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Photos of cats in backpacks traveling around town or hiking on trails are popping up all over social media feeds. As a cat parent, you may be wondering if a cat carrier backpack is safe for your kitty. Is a soft or a hard-shell backpack best? What about cat backpacks with windows?
Before purchasing a cat carrier backpack for your feline friend, familiarize yourself with what products are on the market, what safety features to look for and how to ensure that your cat will be comfy and secure.
Cat Backpacks: Choosing the Right One
A cat backpack is used to "wear" your cat, and they can be used for both fun and function — taking your cat on a walk, transporting them to a veterinary appointment or even traveling. Finding the right cat backpack is very similar to choosing the right cat carrier. The best cat carrier is the one that your cat is most comfortable in and that causes them (and you) the least amount of stress while still keeping your cat safe.
There are two different backpack styles from which you can choose: the traditional backpack carrier style or what's called the "bubble" style because of its astronaut-helmet window. Each has its own benefits, depending on your cat's size and temperament. Both styles come with soft padding to keep your kitty cozy and comfy.
- Soft-sided carrier: This style is typically made of a sturdy polyester, leather or heavy-duty canvas. It has a big mesh window in the front and the side (sometimes called pockets) through which your kitty can view the world. As with a backpack meant for non-pet-toting purposes, like work or school, this style allows you to wear the pack on your back.
- Bubble carrier: This hard-shell style, usually made from durable acrylic or plastic, is more akin to wearable luggage than a traditional backpack. If you're looking at cat backpacks with windows, this style has a round plastic bubble window in the front and ventilation holes on the sides. They're often more waterproof than soft-sided backpacks, a good feature if you plan to traverse through the wilderness.
When choosing the best style, take yourself into consideration as well. What's the easiest and most comfortable type for you to carry? Be sure the backpack isn't too heavy or awkward for you to transport.
Determining the right size backpack is very important. If the backpack is too big, your cat will slide around; if it's too small, they will be squished. Cats are more comfortable in smaller spaces, especially in carriers, notes International Cat Care, but they should still be able to turn around in the carrier. Read the backpack descriptions carefully for dimension and weight limits. If your kitty is on the heavy side, there are "big cat" options as well.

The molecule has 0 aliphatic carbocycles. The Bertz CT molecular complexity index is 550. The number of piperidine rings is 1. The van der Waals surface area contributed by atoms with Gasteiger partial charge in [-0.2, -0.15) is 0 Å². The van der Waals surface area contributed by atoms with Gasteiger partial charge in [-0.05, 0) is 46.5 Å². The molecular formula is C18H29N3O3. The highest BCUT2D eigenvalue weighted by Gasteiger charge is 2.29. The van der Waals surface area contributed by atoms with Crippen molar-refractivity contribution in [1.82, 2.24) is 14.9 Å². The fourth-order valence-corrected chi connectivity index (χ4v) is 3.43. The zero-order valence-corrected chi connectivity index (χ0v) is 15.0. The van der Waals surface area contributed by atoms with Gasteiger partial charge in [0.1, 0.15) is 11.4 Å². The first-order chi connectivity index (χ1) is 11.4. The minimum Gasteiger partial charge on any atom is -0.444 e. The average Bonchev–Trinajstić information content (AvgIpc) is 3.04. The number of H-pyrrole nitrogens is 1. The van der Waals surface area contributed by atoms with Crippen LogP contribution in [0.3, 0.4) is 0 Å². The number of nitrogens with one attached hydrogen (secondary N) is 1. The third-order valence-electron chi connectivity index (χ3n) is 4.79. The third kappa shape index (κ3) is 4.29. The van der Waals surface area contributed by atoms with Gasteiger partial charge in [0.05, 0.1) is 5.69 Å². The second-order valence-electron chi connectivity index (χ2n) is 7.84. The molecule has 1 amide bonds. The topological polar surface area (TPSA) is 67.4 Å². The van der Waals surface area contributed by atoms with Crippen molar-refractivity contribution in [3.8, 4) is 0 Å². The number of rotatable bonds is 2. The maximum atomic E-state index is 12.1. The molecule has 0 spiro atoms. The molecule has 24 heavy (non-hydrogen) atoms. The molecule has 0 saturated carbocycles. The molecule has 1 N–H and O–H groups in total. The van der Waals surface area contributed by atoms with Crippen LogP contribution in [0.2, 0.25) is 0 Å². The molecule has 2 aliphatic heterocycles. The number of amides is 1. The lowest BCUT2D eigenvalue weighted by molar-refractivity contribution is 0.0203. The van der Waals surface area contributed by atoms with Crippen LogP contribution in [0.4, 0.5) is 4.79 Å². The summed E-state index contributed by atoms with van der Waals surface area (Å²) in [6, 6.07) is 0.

Once you've decided on a style, look at security options. Examine how well the straps and enclosures are attached to the carrier. Look for tight stitching and well-built strapping. The zippers should always lock. If your cat is a whiz at detaching Velcro, choose a carrier with buckle enclosures to avoid a runaway cat. If your kitty is an escape artist, many backpacks have the additional security of an interior lock to which you can secure a cat collar or leash.
It's vital that the backpack has proper ventilation, and there should be multiple points of ventilation on the pack. Ensure that nothing blocks these vents, such as your clothing. As the UC Davis School of Veterinary Medicine emphasizes, check on your cat frequently to make sure they're safe, secure and at a comfortable temperature.
Hitting the Road
If you've decided to use a cat carrier backpack, keep in mind that it's not a one-step process. You'll have to work to get to the optimum level of comfort. Cats aren't always keen on leaving the safe confines of their home, but you can work your way up to using the backpack. Start by incorporating the pack into your daily playtime routine and then progress to carrying your kitty around the house before heading outside. Start with short trips around the block before taking on three-mile hikes.
A cat backpack is an appealing option if you want to experience the great outdoors with your BFF (best feline friend) and using a cat leash and harness isn't an option. Be sure to share your travel photos!
Christine Brovelli-O'Brien holds a Ph.D. in English and is an accomplished storyteller and lifelong pet lover. A professional member of the Cat Writers' Association, her work has received Muse Medallions and Certificates of Excellence. When she’s not exploring pet health and behavior, she’s busy mothering one child and four pets.